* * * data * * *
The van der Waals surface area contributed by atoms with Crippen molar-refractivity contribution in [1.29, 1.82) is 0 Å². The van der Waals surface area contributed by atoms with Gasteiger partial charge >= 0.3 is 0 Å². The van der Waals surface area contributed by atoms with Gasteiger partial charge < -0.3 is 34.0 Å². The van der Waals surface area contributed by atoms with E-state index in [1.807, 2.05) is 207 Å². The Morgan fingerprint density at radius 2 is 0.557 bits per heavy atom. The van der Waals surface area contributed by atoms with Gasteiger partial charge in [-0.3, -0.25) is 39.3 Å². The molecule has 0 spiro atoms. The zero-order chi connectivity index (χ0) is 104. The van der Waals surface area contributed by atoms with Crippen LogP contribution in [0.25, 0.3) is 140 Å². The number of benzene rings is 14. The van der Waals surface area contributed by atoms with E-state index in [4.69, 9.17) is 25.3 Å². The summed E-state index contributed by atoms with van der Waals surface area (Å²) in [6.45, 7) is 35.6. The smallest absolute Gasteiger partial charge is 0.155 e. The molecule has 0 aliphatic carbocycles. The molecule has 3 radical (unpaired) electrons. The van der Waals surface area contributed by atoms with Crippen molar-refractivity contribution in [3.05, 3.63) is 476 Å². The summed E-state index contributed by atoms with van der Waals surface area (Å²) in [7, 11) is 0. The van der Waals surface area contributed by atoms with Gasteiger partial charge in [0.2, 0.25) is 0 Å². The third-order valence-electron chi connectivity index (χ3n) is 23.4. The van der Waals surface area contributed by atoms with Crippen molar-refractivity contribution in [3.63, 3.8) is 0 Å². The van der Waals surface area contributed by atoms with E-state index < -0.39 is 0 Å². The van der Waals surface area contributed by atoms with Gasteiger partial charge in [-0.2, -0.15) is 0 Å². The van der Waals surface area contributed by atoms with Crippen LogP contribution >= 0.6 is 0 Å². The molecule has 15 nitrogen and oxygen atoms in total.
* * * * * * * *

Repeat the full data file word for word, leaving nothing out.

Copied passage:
The van der Waals surface area contributed by atoms with Crippen molar-refractivity contribution in [1.29, 1.82) is 0 Å². The van der Waals surface area contributed by atoms with Gasteiger partial charge >= 0.3 is 0 Å². The van der Waals surface area contributed by atoms with Gasteiger partial charge < -0.3 is 34.0 Å². The van der Waals surface area contributed by atoms with E-state index in [1.807, 2.05) is 207 Å². The Morgan fingerprint density at radius 2 is 0.557 bits per heavy atom. The van der Waals surface area contributed by atoms with Gasteiger partial charge in [-0.3, -0.25) is 39.3 Å². The molecule has 0 spiro atoms. The zero-order chi connectivity index (χ0) is 104. The van der Waals surface area contributed by atoms with Crippen LogP contribution in [0.25, 0.3) is 140 Å². The number of benzene rings is 14. The van der Waals surface area contributed by atoms with E-state index in [4.69, 9.17) is 25.3 Å². The summed E-state index contributed by atoms with van der Waals surface area (Å²) in [6.45, 7) is 35.6. The smallest absolute Gasteiger partial charge is 0.155 e. The molecule has 0 aliphatic carbocycles. The molecule has 3 radical (unpaired) electrons. The van der Waals surface area contributed by atoms with Crippen molar-refractivity contribution in [3.05, 3.63) is 476 Å². The summed E-state index contributed by atoms with van der Waals surface area (Å²) in [7, 11) is 0. The van der Waals surface area contributed by atoms with Gasteiger partial charge in [0.2, 0.25) is 0 Å². The third-order valence-electron chi connectivity index (χ3n) is 23.4. The van der Waals surface area contributed by atoms with Crippen molar-refractivity contribution in [3.63, 3.8) is 0 Å². The van der Waals surface area contributed by atoms with E-state index < -0.39 is 0 Å². The van der Waals surface area contributed by atoms with Gasteiger partial charge in [-0.2, -0.15) is 0 Å². The van der Waals surface area contributed by atoms with Crippen LogP contribution >= 0.6 is 0 Å². The molecule has 15 nitrogen and oxygen atoms in total.